Finally, the 48-member ensemble retains the most salient sensitivity patterns from the 96-member ensemble, though most of the sensitivities fail the hypothesis test. The response is in some ways more like the response of the 96-member than 64-member ensemble; the second- and ninth-most sensitive grid points are both where the greatest sensitivity is in the 96-member ensemble. Although at first this seems counterintuitive, it is consistent with increased sampling error. An overestimation of the sensitivity is most likely, but some probability of an underestimation is possible. The estimates have lost little sensitivity magnitude, as the sensitivity at point 2 in Fig. 10d is 4.24 × 10^{−4} kg kg^{−1} K^{−1}, which is greater than estimated from either the 80-member or 64-member ensemble at the same grid point.

Figure 11 shows both correlation and sensitivity from the 6-h ESA for each ensemble size. The green bars indicate the upper and lower boundaries of the 95% confidence interval for the correlation coefficient, and show the expected increase in sampling error associated with smaller ensembles. Figure 11 shows that ensembles smaller than 80 members exhibit reductions in sensitivity and linearity. The sampling error associated with the correlation coefficient (*r* value) of each ensemble member increases, which is also as expected. The green error bars for 80 members indicate variability (*r* = ±0.20) in the correlation coefficients associated with this ensemble.

## 7. Summary and conclusions

This work examines the potential and behavior of ensemble sensitivity analysis during weak flow and in complex terrain. Most prior ensemble sensitivity studies have been completed on cases of stronger forcing, and at coarser scales, where we expect sensitivities to be stronger, smoother, and less susceptible to sampling error that arises from finite ensembles.

A case of dense fog that shut down the Salt Lake City International Airport (KSLC) is a useful experiment basis because the synoptic forcing is weak, though not completely absent, and the interactions between water vapor and thermal inversions present challenges to linear methods. A series of perfect-model data assimilation experiments with DART and the WRF Model enable the ensemble sensitivity analysis, where the forecast parameter (response function) is an average water vapor mixing ratio in a box over the airport. Forecasts are most sensitive to potential temperature, at analysis time, on the first model layer.

The overarching goal is to evaluate the ensemble sensitivity method for plausibility and robustness in these circumstances. Results address several questions. First, physically plausible sensitivity estimates are possible at lead times of 6 h. Patterns are consistent with southerly warm-air advection strengthening the inversion over KSLC, which has been observed as a mechanism for fog formation there.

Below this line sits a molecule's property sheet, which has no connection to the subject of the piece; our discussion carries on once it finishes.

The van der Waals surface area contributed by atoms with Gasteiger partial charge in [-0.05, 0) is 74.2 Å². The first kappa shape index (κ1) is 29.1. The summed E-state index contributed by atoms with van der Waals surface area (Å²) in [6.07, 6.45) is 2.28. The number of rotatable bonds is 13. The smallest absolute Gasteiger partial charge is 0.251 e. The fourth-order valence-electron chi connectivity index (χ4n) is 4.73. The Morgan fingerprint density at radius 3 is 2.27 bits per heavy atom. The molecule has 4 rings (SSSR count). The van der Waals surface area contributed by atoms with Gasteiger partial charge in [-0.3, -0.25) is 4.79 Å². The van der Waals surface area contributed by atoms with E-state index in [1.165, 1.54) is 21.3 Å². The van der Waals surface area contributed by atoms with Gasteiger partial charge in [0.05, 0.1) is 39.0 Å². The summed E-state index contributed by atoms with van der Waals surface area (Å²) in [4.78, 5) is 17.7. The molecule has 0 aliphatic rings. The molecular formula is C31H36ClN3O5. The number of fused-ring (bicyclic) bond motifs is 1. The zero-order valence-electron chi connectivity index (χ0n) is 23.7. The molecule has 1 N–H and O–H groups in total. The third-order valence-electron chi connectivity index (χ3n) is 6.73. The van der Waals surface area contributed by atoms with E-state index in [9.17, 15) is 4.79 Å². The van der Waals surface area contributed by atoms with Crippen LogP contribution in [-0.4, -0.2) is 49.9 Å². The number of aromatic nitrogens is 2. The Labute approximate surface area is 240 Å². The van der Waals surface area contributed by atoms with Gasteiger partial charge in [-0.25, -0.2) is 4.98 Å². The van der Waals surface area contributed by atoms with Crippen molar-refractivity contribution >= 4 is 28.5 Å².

Second, the forecast response magnitude is monotonic with initial perturbation magnitude, but the actual forecast response is consistently smaller than the response predicted by the ESA. Both nonlinearity and sampling error contribute to the disagreement. Sampling error leads to expected overprediction of both sensitivities and initial vector perturbations formed from regressing on the analysis covariances. Analysis perturbations formed by either assimilation of a synthetic *T* observation, or directly regressing a gridpoint *θ* perturbation to the remaining analysis, produce similar analysis perturbation structures. But covariance localization applied during assimilation reduces the perturbation magnitude.

Similar behavior for large perturbations shows that that the degree of nonlinearity does not change much over a large range of perturbation magnitude. Small and very large perturbations, of 1 and 10 standard deviations of the analysis distribution at the most sensitive grid point, are integrated with the nonlinear model in the ensemble. In all cases, forecast perturbations are half or less of that predicted by the sensitivity analysis.

Third, fairly large ensembles are needed to detect the weak correlations and provide reliable statistics during weak flow scenarios. Results here suggest that even 96 members may not be enough to clearly identify the most important sensitivities. In smaller ensembles, many of the patterns are intact, if weaker, but some of the details change.

Although the predicted responses are systematically too large, the results suggest that additional observations capturing the southerly warm-air advection may aid fog forecasting in the area around KSLC. This study has identified three regions. Region 1 in Fig. 12 represents the region of strongest sensitivity, and an observation there may provide advance warning of the impinging low-level warm air. Region 2 is where southerly warm-air advection meets the influence of the GSL cold dome. Additional observations placed in this region, the southeast Salt Lake valley, or along the Traverse Mountains to the south would help to define the warm-air advection as well as the inversion strength in the southeast GSL basin. Region 3 is a low-lying area northeast of the GSL, which exhibits strong sensitivity when warm-air advection is present across the GSL basin. Though a single observation exists on the northeast boundary of this region at Brigham City Airport (KBMC), additional observations across this plain would allow more thorough observation of warm air channeling between the Wasatch Range and a cold dome over the GSL. Combined, observations at these areas may help to characterize the near-surface conditions in the GSL known to lead to dense fog events at KSLC.

Finally, the results herein motivate a more focused study addressing the fundamental characteristics of ensemble sensitivities under sampling error. That is the primary subject of a forthcoming manuscript.

## Acknowledgements

This research was funded in part by the Office of Naval Research under the Mountain Terrain Atmospheric Modeling and Observations (MATERHORN) program. We are grateful for continued help from Jeff Anderson and the DART team at NCAR.